Tens of thousands of teachers left England’s schools before reaching retirement age last year, and headteachers are finding it difficult to fill jobs with good quality candidates, according to the National Audit Office.
It concludes that the Department for Education (DfE) cannot show that its attempts to keep teachers in the classroom are having a positive impact and are good value for money.
The study says that almost 35,000 qualified teachers (34,910) left the profession for reasons other than retirement last year.
While overall, there was a 13.2 per cent increase in the number of primary and nursery school teachers between November 2010 and the same point in 2016 – 26,000 extra workers – during the same period there was a 4.9 per cent fall (10,800 staff) in the numbers of secondary school teachers.
A survey conducted by the NAO found that 85 per cent of secondary school leaders did not think they had been given enough support by the Government to retain high-quality teachers.
Sixty-seven per cent said that the workload is still a barrier to keeping teachers in the profession and the vast majority (97 per cent) thought that cost was an obstacle to improving the quality of their workforce.
The survey also found that schools only filled half of their vacancies with teachers that had the right experience and expertise, and in around one in 10 cases, the post was not filled.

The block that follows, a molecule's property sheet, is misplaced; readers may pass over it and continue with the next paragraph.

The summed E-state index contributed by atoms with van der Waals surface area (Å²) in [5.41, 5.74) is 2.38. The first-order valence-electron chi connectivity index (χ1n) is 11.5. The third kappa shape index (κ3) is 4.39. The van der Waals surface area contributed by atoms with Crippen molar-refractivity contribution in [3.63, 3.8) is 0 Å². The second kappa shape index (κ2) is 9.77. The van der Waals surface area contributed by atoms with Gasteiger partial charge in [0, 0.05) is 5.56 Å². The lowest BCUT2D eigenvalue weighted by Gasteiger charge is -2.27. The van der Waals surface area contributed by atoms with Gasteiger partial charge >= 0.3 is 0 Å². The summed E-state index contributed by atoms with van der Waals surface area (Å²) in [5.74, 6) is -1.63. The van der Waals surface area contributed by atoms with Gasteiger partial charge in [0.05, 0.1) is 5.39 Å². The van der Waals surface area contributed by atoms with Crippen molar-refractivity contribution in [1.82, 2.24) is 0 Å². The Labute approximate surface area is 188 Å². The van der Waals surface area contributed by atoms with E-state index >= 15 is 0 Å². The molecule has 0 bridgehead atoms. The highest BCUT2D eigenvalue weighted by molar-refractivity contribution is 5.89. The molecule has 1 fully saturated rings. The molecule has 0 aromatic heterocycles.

There were differences across the country, with the North-East having the lowest proportion of schools reporting at least one opening (16.4 per cent of secondaries), compared to 30.4 per cent of schools in outer London and 26.4 per cent in the South-East.
The NAO also says that DfE initiatives to support the workforce have been “relatively small scale”, estimating that the Department spent £35.7m in 2016/17 on development and retention, as well as a £34.2m on schemes aimed at improving teacher quality.
In comparison, in 2013/14 £555m was spent on training and supporting new teachers.
The study did find that more qualified teachers are returning to state schools, with 14,200 heading back into the classroom last year, up 1,110 on 2011.
A DfE spokeswoman said there are 15,500 more teachers in schools than in 2010, and “significant sums” are being spent on teacher recruitment.
Geoff Barton, of the Association of School and College Leaders, said: “It’s vital that we do more to keep teachers in the profession and that means we must address the factors which have too often drained the joy out of teaching in recent years.”